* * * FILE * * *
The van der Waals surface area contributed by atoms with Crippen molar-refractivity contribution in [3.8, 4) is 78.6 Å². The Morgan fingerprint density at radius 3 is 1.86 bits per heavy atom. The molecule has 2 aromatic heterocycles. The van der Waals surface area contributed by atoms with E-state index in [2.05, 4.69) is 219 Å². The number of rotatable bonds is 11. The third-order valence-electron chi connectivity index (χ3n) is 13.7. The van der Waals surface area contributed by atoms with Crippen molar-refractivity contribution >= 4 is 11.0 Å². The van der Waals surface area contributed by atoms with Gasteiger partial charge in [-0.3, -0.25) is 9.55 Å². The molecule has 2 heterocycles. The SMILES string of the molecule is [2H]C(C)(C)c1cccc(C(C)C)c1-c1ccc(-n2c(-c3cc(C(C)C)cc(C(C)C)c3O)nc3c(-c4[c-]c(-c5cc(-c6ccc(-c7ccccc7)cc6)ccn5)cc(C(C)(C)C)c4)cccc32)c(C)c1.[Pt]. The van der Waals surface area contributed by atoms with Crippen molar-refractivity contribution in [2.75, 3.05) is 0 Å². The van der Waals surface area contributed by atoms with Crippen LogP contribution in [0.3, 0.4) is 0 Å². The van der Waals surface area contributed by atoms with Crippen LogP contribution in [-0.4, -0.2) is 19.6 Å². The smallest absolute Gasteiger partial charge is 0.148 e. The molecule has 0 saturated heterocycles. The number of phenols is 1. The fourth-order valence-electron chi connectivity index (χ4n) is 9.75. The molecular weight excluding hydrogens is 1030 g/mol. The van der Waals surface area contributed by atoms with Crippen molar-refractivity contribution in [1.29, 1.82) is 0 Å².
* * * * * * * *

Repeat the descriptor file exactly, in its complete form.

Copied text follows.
The van der Waals surface area contributed by atoms with Crippen molar-refractivity contribution in [3.8, 4) is 78.6 Å². The Morgan fingerprint density at radius 3 is 1.86 bits per heavy atom. The molecule has 2 aromatic heterocycles. The van der Waals surface area contributed by atoms with E-state index in [2.05, 4.69) is 219 Å². The number of rotatable bonds is 11. The third-order valence-electron chi connectivity index (χ3n) is 13.7. The van der Waals surface area contributed by atoms with Crippen molar-refractivity contribution >= 4 is 11.0 Å². The van der Waals surface area contributed by atoms with Gasteiger partial charge in [-0.3, -0.25) is 9.55 Å². The molecule has 2 heterocycles. The SMILES string of the molecule is [2H]C(C)(C)c1cccc(C(C)C)c1-c1ccc(-n2c(-c3cc(C(C)C)cc(C(C)C)c3O)nc3c(-c4[c-]c(-c5cc(-c6ccc(-c7ccccc7)cc6)ccn5)cc(C(C)(C)C)c4)cccc32)c(C)c1.[Pt]. The van der Waals surface area contributed by atoms with Crippen molar-refractivity contribution in [2.75, 3.05) is 0 Å². The van der Waals surface area contributed by atoms with Crippen LogP contribution in [0.3, 0.4) is 0 Å². The van der Waals surface area contributed by atoms with Crippen LogP contribution in [-0.4, -0.2) is 19.6 Å². The smallest absolute Gasteiger partial charge is 0.148 e. The molecule has 0 saturated heterocycles. The number of phenols is 1. The fourth-order valence-electron chi connectivity index (χ4n) is 9.75. The molecular weight excluding hydrogens is 1030 g/mol. The van der Waals surface area contributed by atoms with Crippen molar-refractivity contribution in [1.29, 1.82) is 0 Å².